A San Diego grandfather fears he will be deported soon for driving to the United States from Tijuana, Mexico with two undocumented people who he says slipped into his van.
And according to some accounts, he is not the only one.
“I’m afraid for my life. I don’t know what else they could do to me, ”said the San Diego man who asked not to be identified by name. He says what happened to him on Friday at the San Ysidro border crossing is a cautionary tale.
“It was a scam,” he exclaimed.
Hoping to make some more money after losing his job as a driver during the pandemic, the father-of-four hopped in his van and drove to Tijuana after responding to an online message requesting a delivery of clothing to an American store.
That’s a not-so-rare request these days, some say, as the pandemic has limited border crossings and access to goods.
“They sent me a list of what they wanted, that’s why I tell you everything was legitimate, and sometimes trying to do good things for people, it brings misery,” the man said. .
Misery has shifted into high gear for the San Diego man in his 50s, who documents his moves to let his family know he’s safe. Shortly after he took a photo at the border crossing, US Customs and Border Protection officials detained him for hours.
Officers accused him of attempting to smuggle two people into the United States. Two people he said he had no idea were even in his van when CBP checked him out.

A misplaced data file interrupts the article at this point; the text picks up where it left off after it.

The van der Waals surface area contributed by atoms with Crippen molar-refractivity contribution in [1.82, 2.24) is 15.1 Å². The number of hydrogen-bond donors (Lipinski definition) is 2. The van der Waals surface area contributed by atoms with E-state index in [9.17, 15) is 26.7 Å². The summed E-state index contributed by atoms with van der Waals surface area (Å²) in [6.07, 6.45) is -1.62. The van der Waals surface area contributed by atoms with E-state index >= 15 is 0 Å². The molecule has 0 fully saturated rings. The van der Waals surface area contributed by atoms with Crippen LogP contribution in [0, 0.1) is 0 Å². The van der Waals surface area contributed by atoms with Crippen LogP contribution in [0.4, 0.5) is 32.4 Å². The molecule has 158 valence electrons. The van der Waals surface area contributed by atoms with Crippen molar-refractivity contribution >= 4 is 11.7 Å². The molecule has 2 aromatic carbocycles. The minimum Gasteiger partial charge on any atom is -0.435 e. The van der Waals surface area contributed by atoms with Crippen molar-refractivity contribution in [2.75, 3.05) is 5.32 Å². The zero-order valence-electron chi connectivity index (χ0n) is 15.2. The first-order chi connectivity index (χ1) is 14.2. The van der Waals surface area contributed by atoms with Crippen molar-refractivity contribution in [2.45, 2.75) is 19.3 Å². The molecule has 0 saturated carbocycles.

“He went to the back, opened the door, came back to me and called a code and said, turn off your car. And he started grabbing my arm and said, “I’m going to handcuff you.” I said “What’s going on?” When I turned around I saw 10 officers running towards my car and obviously I started – I was worried about myself and started asking what was going on. What’s in my van? And they asked me not to turn my back on him. They said not to look back.
His van and permanent resident card were seized after his detention and he is now awaiting a deportation hearing.
“It’s just not fair that someone can change your life,” he says with his daughter sitting next to him.
Social media posts appear warning people of similar scams. CBP would not comment on this matter or possible trends.
“Honestly, I’m upset because I know my dad is innocent and I feel like he’s taking advantage of people who live safe, good lives as an American. And then being targeted like that just doesn’t suit me, ”her daughter said.
CBP hasn’t addressed specific questions about how often this can happen, but has issued a statement outlining the responsibilities of drivers crossing the United States.
“CBP is unable to comment on this specific case. CBP would like to remind travelers that they are responsible for everything they cross the border, including any items or people in their vehicle. you are reminded to keep your luggage with you at an airport so that you can vouch for the contents, CBP recommends that you exercise caution before considering taking with you people, packages or other items that do not belong to you; as the driver you take responsibility for those items. If you interact with a CBP agent and you suspect that there is something wrong with your vehicle, you should immediately inform the officer of your suspicion and ask for his help. “